Over the years, Mitre, the MIT research group, has been analyzing software bugs and missteps that hackers have been able to exploit. Their Common Vulnerabilities and Exposures (CVE) classifications are something of a de-facto standard used for describing the root software causes in an attack. Working with SANS, the Mitre CVE team has come up with a list of the Top 25 Most Dangerous Programming Errors. Below we take a journey through the top five.
1. SQL as a Lethal Weapon
Who would have thought that SQL, a database query language, has a dangerous side? SQL Injection works by taking advantage of bad web application code that fails to sanitize user input. Any input that comes from a user (e.g., a search term in a search box) cannot be trusted. More specifically, raw user input should never be used in a SQL command string. Ever.
For example, in http://abankcompany.com?tag=pci, the part after the “?” might contain additional toxic SQL commands that, if not properly sanitized by the backend web code, could cause serious damage.
A request containing: http://abankcompany.com?tag=pci union select 1,2,3 would reveal data in columns of a table off limits to users. Or even more maliciously, www.abankcompany.com?tag=pci; drop table user; could be used to remove a key table.
Luckily, most modern web programming frameworks provide built-in methods for validating user input, though nothing prevents programmers from ignoring them.
You can read more here about how to test your web site for this deadly vulnerability.
And in real life, perhaps …
2. Ninja OS Commands
An OS Injection vulnerability is somewhat similar to the SQL variant, but this time hackers convince erroneous applications to execute commands at the OS level instead of the database level. Again the problem is improper validation of input, and hackers are then able to sneak extra commands through the app interface.
If the app runs at a higher-privilege level, this can be a backdoor into running shell commands— say, the mortal rm –rf *.*— with root access permissions
One way to defend against OS injections is to use whitelists—a restricted set of commands that can be executed by the app or server. For example, in Microsoft Windows there are software restriction policies accessible in the Group Policy Object (GPO) editor to control the commands and APIs that an app can execute, thereby preventing it from going rouge.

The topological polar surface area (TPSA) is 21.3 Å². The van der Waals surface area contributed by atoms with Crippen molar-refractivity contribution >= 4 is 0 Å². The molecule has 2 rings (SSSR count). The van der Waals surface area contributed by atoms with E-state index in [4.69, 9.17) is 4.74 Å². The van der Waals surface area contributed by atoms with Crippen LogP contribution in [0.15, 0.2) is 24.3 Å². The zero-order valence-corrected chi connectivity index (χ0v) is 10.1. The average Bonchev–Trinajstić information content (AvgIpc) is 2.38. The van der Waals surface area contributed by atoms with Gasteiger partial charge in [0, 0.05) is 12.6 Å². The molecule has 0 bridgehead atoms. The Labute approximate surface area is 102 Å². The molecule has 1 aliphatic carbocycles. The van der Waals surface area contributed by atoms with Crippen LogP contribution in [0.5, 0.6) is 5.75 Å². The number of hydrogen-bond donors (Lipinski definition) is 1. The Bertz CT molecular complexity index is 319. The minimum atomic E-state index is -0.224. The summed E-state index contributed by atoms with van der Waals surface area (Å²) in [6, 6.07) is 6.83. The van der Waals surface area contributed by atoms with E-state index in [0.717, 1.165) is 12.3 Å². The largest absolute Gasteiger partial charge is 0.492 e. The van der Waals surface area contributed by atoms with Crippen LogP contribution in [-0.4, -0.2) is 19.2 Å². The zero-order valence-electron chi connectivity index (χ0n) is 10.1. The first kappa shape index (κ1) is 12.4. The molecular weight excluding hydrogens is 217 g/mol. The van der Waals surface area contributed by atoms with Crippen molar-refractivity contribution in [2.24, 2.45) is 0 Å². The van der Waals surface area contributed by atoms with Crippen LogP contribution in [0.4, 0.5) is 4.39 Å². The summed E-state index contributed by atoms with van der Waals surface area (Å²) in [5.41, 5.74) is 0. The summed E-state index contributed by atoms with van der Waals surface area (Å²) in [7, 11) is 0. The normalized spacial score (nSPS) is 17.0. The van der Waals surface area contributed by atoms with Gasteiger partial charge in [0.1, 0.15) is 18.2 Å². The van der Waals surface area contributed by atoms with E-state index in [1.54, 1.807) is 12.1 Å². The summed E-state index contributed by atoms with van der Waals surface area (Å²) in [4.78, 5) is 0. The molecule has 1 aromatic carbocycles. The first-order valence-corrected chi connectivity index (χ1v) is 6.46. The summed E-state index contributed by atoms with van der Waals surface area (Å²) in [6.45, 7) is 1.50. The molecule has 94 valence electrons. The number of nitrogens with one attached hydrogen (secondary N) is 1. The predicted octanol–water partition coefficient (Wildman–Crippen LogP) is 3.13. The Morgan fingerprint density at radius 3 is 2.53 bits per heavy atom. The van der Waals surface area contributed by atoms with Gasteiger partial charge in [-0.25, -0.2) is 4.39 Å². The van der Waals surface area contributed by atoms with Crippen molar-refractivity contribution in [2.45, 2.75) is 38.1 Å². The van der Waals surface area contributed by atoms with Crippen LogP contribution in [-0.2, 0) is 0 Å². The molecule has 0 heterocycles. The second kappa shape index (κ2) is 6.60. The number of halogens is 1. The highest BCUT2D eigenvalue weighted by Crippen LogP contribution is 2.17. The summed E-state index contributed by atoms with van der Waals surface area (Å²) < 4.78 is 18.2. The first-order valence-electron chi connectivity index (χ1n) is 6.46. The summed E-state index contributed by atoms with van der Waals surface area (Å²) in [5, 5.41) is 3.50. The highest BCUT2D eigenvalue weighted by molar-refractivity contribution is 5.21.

Software Restriction Policies in the GPO Editor
3. Stack Attack
Buffer Overflow is a classic hacker exploit that’s been around since the dawn of the Internet. It is somewhat similar to the previous attack, but it focuses on vulnerable computer languages—especially C and C++.
To understand how it works, you have to get very much into the weeds of computer language runtime environments. This one cleverly takes advantage of a lack of checks on storage boundaries in the C language family. Our diagram below explains it all.
Special runtime consistency checks or whitelists (see above) are effective in preventing or limiting the damage of these types of attacks.
4. Crossover Hit
Mitre calls Cross-site Scripting (XSS) “one of the most prevalent, obstinate, and dangerous vulnerabilities”. When we’re browsing, we assume that the web page that comes back, along with any scripts embedded in it, originate from that site or domain. But that’s not the case when hackers do their work.
How do you stop this attack? The Open Web Application Security Project (OWASP) has their own XSS “cheat sheet” that lists the bad HTML with holes that allows the scripts to be injected.
5. Come on in!
Let’s say your company has web software that’s performing critical functions—creating a new bank account, transferring funds, or displaying sensitive financial information. Of course, the app initially checks authentication when the user logs in. But either the actual software is not doing authentication checks or is not using a standardized authentication function at the point in the software where a critical transaction is done.
Result: hackers exploit weak or improper authentication code in order to manipulate critical parameters used by the software. Typically, this is done by directly passing parameters in the URL—again, similar to the SQL Injection attack—or else by manipulating parameters in a web cookie.
Mitre recommends using standardized libraries to carry out these authentication checks rather than relying on customized or ad-hoc approaches.
What’s wrong with this code?
By setting the loggedin cookie to “true”, the attacker bypasses the entire authentication check. By using the “Administrator” value in the user cookie, the attacker also gains privileges to administer the software.